My kids don’t believe anymore. They’re wise to the ruse that comes dressed in red and sporting a full white beard. They know the truth about the right jolly old elf.
December, for the text-til-u-drop generation, is a month for refining wish lists and lobbying to have them filled by parents. On the night before Christmas, when teenagers are finally unplugged and all snug in their beds, it’s not visions of sugar plums that will be dancing in their heads.
My kids probably will fall asleep dreaming of iPhones or Xboxes or limitless gift cards. Dream on, darlings.
Working adults can contribute only so much to the commercial success of the season. Besides, shopping nonstop in a crazy frenzy tends to trample the merry out of Christmas.
Still, for many it’s easier to buy and save than reflect on the wonder that comes once a year. The enchantment that arrives from the North Pole in store malls across the country is unavoidable for families with young kids.
But it’s no longer magical for the older crowd. It was particularly difficult for my son to accept what reality eventually exposed about Kris Kringle.
He felt betrayed, the victim of a cruel hoax perpetrated by his supposedly loving mom and dad. I tried to mitigate his disillusionment with stories of the magic, memories, and miracles that St. Nick always brings like a bundle of toys flung over his back.
My son wasn’t buying it. Neither did I at his age. I’ve been a skeptic since kindergarten — when I’m told I first challenged the established order of things.
But now I believe. Christmas delivers special gifts that no super-discount store can rival. Fifteen years ago, it delivered my daughter, an unexpected miracle her father and I relive every December with misty eyes.
I’m sure you have memories of your own miracles. Some of the most life-changing ones seem to wait until Christmas for added effect, don‘t they?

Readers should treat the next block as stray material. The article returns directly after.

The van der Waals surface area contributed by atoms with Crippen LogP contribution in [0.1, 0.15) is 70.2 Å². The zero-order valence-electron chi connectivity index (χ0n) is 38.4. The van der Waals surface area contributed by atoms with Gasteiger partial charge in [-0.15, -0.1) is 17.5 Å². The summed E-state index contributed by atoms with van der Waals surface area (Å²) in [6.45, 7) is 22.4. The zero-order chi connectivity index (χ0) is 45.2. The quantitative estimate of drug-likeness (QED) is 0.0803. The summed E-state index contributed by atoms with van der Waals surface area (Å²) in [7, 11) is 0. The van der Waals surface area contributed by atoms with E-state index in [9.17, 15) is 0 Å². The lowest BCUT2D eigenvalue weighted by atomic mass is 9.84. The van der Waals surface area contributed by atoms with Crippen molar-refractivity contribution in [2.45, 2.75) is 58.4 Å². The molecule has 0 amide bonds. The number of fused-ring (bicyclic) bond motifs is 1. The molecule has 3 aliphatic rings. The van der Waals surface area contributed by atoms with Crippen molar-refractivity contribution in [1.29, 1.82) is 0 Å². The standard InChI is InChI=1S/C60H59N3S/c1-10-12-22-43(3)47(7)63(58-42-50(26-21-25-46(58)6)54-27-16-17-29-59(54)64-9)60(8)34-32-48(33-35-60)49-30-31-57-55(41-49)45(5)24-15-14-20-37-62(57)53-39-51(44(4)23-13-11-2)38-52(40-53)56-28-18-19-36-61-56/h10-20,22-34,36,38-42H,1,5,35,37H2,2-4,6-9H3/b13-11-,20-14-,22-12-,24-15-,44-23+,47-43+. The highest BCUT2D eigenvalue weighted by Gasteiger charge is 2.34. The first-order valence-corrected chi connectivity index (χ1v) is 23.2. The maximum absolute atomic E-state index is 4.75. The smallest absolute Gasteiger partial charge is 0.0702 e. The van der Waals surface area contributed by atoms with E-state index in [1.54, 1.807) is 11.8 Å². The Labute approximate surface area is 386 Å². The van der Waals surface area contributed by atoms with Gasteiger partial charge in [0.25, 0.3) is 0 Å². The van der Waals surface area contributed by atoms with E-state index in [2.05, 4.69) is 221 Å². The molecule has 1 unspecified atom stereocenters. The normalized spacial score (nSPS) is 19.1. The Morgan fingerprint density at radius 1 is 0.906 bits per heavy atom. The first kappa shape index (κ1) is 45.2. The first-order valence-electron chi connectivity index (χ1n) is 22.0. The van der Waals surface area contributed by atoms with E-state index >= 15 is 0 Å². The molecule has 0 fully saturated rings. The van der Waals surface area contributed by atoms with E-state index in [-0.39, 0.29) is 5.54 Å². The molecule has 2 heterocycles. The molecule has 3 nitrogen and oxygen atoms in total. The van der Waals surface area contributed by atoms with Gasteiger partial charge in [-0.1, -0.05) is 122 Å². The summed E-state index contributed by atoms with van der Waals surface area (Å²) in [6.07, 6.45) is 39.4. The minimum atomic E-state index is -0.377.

But that’s when hard hearts soften, when the prodigal son or daughter returns, when the estranged reconcile. I can’t explain it.
But something in the darkest month of the year makes people recall that they’re mortal and flawed and fragile. Something appeals to the better angels of our nature around Christmas.
It nudges us to take another chance on each other and ourselves. Relationships that were ripped apart years ago miraculously are renewed.
Grudges are suspended. Good will wiggles in. The prevailing mantra of “every man for himself” is temporarily postponed.
It happens. I’ve seen it. I’ve experienced it. Strangers smile. Random kindness is extended.
A harried shopper bustles out of a store with packages, and returns with a second thought and a dollar to drop in a red kettle.
Somehow the collective will to share at Christmastime stirs to life, despite the ubiquitous decorations and distractions. The impulse to share memories of Christmases past is also strong.
I recently walked past a shop that featured a silver metallic tinsel tree — circa 1960s — and a color wheel. I had to drag the kids in to see what sat in my living room when I was a child.
Some memories of bygone holidays are better left buried. But others bring warmth to cold December days.
They linger from simpler times, when fantasies were meant to captivate and adults delighted in pretending. It let them remember what it was like to be a kid at Christmas.
Grown-up worries were pushed aside for a day. Many of the beloved Kris Kringles of yesteryear are long gone, but the magic they wove for their children lives on with fond emotions.
The stories and the songs of the season never get old. Neither do the small miracles that bless skeptics and believers alike.
My kids don’t believe. For them, Christmas is one big commercial wrapped around sappy Hallmark TV movies. It is a value proposition with a sum total of benefits.
But they’re teens with a lot of living ahead of them. In time, they’ll experience the magic and miracle of the season. In time, they’ll have their own memories to share and to make.
The spirit of Christmas moves in mysterious ways, but leaves no soul untouched. May your Christmas be memorable.
Marilou Johanek is a columnist for The Blade.
Contact Blade columnist Marilou Johanek at: email@example.com
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